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Introductions / Re: Excited to be here!
« Last post by Maribeth on Nov 25, 2020, 06:54 am »
Welcome, Holly!
Introductions / Re: Excited to be here!
« Last post by VSM on Nov 24, 2020, 02:39 pm »
Welcome Aboard!
Introductions / Excited to be here!
« Last post by hollyxbeth on Nov 23, 2020, 04:22 pm »
Hi! My name is Holly and I'm a stage manager from the UK. I'm in my final year of university studying Film and Theatre Production, where I am specialising in stage management. I have loved theatre, particularly musicals from a young age, and since being introduced to the role of stage manager I just knew its what I want to do when I graduate! I'm currently working as DSM on three different productions within my uni, so its all fun and games at the moment, but I'm loving every second, and I am just so excited to be a part of this community! ;D
Hey peeps! I've heard from the legendary Lawrence Stern again about the upcoming publication of the 12th edition of "Stage Management." SMNetwork has been mentioned in many previous editions of the book and will be mentioned again in the next version. Mr. Stern has some questions for us, the answers to which may be included in the book:

1. What are you doing during the coronavirus pandemic to improve your SM skills and/or improve your chances of being hired when theatres reopen?  We'd like to list the top ten most popular strategies (thinking that even when the pandemic is history, many SMs will experience periods of "at liberty" when they can apply those strategies).

2. Are you a cartoonist?  Would you like to see your cartoon about stage managers, backstage work, or theatre in the 12th edition of Stage Management?  Please send your cartoon to  If we print your cartoon, you will receive a comp copy of the 12th edition.

EDIT: Deadline is 31 Dec 2020. Lawrence has been linked to this thread for answers to #1.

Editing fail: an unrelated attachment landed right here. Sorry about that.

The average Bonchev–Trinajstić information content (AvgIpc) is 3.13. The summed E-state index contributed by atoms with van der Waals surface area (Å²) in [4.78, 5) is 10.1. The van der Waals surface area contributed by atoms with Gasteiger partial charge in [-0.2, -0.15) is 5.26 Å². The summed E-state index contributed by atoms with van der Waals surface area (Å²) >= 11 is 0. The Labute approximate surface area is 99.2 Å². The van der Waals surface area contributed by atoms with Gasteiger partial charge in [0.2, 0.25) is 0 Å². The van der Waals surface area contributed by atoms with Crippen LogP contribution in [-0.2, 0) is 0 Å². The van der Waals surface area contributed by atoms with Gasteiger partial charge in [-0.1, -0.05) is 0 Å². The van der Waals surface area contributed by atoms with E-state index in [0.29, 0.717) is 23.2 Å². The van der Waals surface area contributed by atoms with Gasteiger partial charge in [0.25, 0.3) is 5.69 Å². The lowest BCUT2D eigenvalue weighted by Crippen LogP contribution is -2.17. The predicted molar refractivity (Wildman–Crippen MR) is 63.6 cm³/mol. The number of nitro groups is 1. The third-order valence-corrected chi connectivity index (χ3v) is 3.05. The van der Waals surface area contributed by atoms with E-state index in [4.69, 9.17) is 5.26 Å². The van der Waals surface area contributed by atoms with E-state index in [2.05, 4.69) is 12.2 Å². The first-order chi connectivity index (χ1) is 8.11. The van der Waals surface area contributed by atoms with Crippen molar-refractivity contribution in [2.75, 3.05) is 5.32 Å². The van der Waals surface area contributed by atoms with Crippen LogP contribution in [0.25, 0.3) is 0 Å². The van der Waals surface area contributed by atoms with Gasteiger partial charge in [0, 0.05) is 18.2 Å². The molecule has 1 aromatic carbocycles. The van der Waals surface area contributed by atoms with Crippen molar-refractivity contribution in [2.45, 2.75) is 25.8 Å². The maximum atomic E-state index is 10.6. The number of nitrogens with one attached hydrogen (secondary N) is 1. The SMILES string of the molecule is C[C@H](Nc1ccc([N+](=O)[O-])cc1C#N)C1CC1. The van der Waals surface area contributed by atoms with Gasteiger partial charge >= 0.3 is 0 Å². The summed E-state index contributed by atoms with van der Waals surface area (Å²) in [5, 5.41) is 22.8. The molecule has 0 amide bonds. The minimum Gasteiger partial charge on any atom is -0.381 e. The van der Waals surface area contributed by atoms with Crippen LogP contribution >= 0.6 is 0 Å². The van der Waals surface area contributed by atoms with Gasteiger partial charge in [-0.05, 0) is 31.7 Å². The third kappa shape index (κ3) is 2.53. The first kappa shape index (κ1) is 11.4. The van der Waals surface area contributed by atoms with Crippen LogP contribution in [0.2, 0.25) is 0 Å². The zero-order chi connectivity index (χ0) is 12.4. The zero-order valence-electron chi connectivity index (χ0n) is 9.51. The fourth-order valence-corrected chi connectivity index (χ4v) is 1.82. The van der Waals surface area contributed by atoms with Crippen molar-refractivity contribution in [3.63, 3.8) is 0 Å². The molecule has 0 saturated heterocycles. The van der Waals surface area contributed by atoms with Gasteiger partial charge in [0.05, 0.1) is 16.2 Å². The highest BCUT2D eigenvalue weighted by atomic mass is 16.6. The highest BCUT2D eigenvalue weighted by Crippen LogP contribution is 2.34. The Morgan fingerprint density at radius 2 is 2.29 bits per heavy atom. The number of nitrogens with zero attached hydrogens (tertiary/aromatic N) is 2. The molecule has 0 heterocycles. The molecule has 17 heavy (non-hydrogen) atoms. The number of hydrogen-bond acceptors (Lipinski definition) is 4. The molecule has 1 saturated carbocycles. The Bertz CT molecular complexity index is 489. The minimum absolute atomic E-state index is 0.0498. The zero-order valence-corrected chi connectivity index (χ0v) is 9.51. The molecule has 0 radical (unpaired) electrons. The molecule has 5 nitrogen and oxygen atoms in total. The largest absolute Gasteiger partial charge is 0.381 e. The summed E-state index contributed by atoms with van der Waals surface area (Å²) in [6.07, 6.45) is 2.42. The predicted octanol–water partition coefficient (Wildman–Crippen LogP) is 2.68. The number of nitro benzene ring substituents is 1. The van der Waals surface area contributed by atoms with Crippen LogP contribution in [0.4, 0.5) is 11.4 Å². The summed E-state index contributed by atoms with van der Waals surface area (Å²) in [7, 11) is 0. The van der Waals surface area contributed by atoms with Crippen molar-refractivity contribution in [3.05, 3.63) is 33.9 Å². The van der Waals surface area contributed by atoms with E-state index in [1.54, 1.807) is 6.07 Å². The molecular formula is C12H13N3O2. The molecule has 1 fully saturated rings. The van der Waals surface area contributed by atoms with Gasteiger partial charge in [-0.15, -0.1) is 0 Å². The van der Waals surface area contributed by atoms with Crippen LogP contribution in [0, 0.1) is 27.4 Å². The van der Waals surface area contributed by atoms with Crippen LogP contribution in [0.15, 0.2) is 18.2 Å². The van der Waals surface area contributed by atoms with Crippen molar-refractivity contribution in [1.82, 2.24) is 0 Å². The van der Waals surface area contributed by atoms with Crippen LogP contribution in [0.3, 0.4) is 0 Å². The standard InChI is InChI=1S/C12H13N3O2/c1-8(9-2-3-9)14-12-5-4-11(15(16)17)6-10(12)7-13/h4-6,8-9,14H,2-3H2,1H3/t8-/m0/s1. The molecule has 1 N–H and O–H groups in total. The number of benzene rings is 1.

Students and Novice Stage Managers / Stage Managing as an Actor
« Last post by ccasper on Oct 15, 2020, 11:58 pm »

I have been primarily on actor all of my life, but as of recent, I have begun branching out and discovering new areas of theatre I hadn’t otherwise thought of pursuing. Stage Managing has been my main interest apart from acting, and I am looking for advice from any stage managers who also act.

I am wondering how I can pursue acting while balancing learning how to stage manage. With my main focus being acting, I still want to be cast in productions, but I also want to have enough opportunities as an ASM/SM. How would I go about making sure I can equal out continuing to act while also gaining enough experience as a stage manager?

Thinking futuristically, is there a way to be both a professional actor and stage manager? I realize both are huge commitments, but will I eventually have to choose one field over the other? And is pursuing another side of theatre even beneficial if I know acting is ultimately my priority?

I realize these are a lot of questions, so thank you in advance, but I would love for anyone who has pursued both acting and stage managing to speak on their experience. Much appreciated!
Students and Novice Stage Managers / Re: Perfectionism
« Last post by Maribeth on Oct 15, 2020, 06:36 pm »
There's a really relevant article on HowlRound about this. "Hold, Please - Addressing Urgency and Other White Supremacist Standards In Stage Management." I particularly like the viewpoint of this paragraph,